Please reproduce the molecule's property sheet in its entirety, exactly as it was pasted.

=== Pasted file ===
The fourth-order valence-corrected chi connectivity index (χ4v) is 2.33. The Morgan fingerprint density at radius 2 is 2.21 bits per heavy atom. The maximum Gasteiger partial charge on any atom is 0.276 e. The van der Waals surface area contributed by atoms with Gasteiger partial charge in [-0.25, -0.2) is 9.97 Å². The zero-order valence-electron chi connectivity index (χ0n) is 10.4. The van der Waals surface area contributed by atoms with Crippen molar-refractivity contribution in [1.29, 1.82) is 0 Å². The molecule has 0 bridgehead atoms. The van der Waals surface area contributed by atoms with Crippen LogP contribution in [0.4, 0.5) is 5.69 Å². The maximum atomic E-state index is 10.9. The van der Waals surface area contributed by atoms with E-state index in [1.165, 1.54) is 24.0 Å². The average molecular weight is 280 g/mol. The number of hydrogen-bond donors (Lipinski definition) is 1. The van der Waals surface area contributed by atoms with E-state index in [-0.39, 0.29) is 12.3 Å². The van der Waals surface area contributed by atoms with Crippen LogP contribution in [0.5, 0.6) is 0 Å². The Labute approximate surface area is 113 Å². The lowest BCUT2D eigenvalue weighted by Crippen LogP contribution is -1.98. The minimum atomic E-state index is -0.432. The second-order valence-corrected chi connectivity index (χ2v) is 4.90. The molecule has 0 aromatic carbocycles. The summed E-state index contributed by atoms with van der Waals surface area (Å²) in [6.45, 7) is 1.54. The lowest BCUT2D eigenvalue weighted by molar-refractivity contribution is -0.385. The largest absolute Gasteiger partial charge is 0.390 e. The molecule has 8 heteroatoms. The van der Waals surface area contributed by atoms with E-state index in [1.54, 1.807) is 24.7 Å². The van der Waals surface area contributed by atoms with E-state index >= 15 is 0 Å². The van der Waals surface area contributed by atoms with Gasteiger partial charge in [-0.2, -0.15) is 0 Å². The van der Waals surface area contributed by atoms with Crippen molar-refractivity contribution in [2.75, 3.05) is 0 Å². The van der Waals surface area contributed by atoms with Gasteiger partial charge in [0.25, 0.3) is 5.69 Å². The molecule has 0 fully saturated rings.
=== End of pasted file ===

The fourth-order valence-corrected chi connectivity index (χ4v) is 2.33. The Morgan fingerprint density at radius 2 is 2.21 bits per heavy atom. The maximum Gasteiger partial charge on any atom is 0.276 e. The van der Waals surface area contributed by atoms with Gasteiger partial charge in [-0.25, -0.2) is 9.97 Å². The zero-order valence-electron chi connectivity index (χ0n) is 10.4. The van der Waals surface area contributed by atoms with Crippen molar-refractivity contribution in [1.29, 1.82) is 0 Å². The molecule has 0 bridgehead atoms. The van der Waals surface area contributed by atoms with Crippen LogP contribution in [0.4, 0.5) is 5.69 Å². The maximum atomic E-state index is 10.9. The van der Waals surface area contributed by atoms with E-state index in [1.165, 1.54) is 24.0 Å². The average molecular weight is 280 g/mol. The number of hydrogen-bond donors (Lipinski definition) is 1. The van der Waals surface area contributed by atoms with E-state index in [-0.39, 0.29) is 12.3 Å². The van der Waals surface area contributed by atoms with Crippen LogP contribution in [0.5, 0.6) is 0 Å². The Labute approximate surface area is 113 Å². The lowest BCUT2D eigenvalue weighted by Crippen LogP contribution is -1.98. The minimum atomic E-state index is -0.432. The second-order valence-corrected chi connectivity index (χ2v) is 4.90. The molecule has 0 aromatic carbocycles. The summed E-state index contributed by atoms with van der Waals surface area (Å²) in [6.45, 7) is 1.54. The lowest BCUT2D eigenvalue weighted by molar-refractivity contribution is -0.385. The largest absolute Gasteiger partial charge is 0.390 e. The molecule has 8 heteroatoms. The van der Waals surface area contributed by atoms with E-state index in [1.54, 1.807) is 24.7 Å². The van der Waals surface area contributed by atoms with E-state index >= 15 is 0 Å². The van der Waals surface area contributed by atoms with Gasteiger partial charge in [-0.2, -0.15) is 0 Å². The van der Waals surface area contributed by atoms with Crippen molar-refractivity contribution in [2.75, 3.05) is 0 Å². The van der Waals surface area contributed by atoms with Gasteiger partial charge in [0.25, 0.3) is 5.69 Å². The molecule has 0 fully saturated rings.